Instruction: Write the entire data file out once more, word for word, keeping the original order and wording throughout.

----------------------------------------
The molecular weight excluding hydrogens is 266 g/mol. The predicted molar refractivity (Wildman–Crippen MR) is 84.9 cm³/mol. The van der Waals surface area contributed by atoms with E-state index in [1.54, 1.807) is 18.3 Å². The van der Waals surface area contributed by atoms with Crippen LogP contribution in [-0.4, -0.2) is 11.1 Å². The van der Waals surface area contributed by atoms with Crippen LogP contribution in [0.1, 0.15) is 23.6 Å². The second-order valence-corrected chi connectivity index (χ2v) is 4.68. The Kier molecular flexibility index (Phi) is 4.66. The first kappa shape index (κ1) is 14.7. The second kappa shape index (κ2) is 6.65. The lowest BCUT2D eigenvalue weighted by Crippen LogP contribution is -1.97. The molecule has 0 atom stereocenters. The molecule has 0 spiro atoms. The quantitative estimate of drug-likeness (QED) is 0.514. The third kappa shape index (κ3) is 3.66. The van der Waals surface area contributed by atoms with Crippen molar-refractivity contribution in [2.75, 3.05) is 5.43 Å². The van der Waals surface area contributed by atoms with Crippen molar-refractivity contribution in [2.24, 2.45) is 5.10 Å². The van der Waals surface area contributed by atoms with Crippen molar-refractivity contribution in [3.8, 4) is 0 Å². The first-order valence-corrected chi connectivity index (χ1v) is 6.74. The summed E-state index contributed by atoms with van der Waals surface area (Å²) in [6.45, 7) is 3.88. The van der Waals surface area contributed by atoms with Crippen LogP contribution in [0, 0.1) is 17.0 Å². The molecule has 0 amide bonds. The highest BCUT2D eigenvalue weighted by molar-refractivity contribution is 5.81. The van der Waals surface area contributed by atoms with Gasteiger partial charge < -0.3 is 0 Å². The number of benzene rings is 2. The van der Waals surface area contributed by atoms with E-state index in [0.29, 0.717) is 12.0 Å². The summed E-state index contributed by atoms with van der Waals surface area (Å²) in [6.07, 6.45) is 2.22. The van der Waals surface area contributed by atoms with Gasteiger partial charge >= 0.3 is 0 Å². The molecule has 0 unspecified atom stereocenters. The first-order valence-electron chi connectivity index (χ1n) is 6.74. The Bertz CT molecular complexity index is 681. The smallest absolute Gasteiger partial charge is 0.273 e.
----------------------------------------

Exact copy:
The molecular weight excluding hydrogens is 266 g/mol. The predicted molar refractivity (Wildman–Crippen MR) is 84.9 cm³/mol. The van der Waals surface area contributed by atoms with E-state index in [1.54, 1.807) is 18.3 Å². The van der Waals surface area contributed by atoms with Crippen LogP contribution in [-0.4, -0.2) is 11.1 Å². The van der Waals surface area contributed by atoms with Crippen LogP contribution in [0.1, 0.15) is 23.6 Å². The second-order valence-corrected chi connectivity index (χ2v) is 4.68. The Kier molecular flexibility index (Phi) is 4.66. The first kappa shape index (κ1) is 14.7. The second kappa shape index (κ2) is 6.65. The lowest BCUT2D eigenvalue weighted by Crippen LogP contribution is -1.97. The molecule has 0 atom stereocenters. The molecule has 0 spiro atoms. The quantitative estimate of drug-likeness (QED) is 0.514. The third kappa shape index (κ3) is 3.66. The van der Waals surface area contributed by atoms with Crippen molar-refractivity contribution in [2.75, 3.05) is 5.43 Å². The van der Waals surface area contributed by atoms with Crippen molar-refractivity contribution in [2.24, 2.45) is 5.10 Å². The van der Waals surface area contributed by atoms with Crippen molar-refractivity contribution in [3.8, 4) is 0 Å². The first-order valence-corrected chi connectivity index (χ1v) is 6.74. The summed E-state index contributed by atoms with van der Waals surface area (Å²) in [6.45, 7) is 3.88. The van der Waals surface area contributed by atoms with Crippen LogP contribution in [0, 0.1) is 17.0 Å². The molecule has 0 amide bonds. The highest BCUT2D eigenvalue weighted by molar-refractivity contribution is 5.81. The van der Waals surface area contributed by atoms with Gasteiger partial charge < -0.3 is 0 Å². The number of benzene rings is 2. The van der Waals surface area contributed by atoms with E-state index in [0.29, 0.717) is 12.0 Å². The summed E-state index contributed by atoms with van der Waals surface area (Å²) in [6.07, 6.45) is 2.22. The van der Waals surface area contributed by atoms with Gasteiger partial charge >= 0.3 is 0 Å². The molecule has 0 unspecified atom stereocenters. The first-order valence-electron chi connectivity index (χ1n) is 6.74. The Bertz CT molecular complexity index is 681. The smallest absolute Gasteiger partial charge is 0.273 e.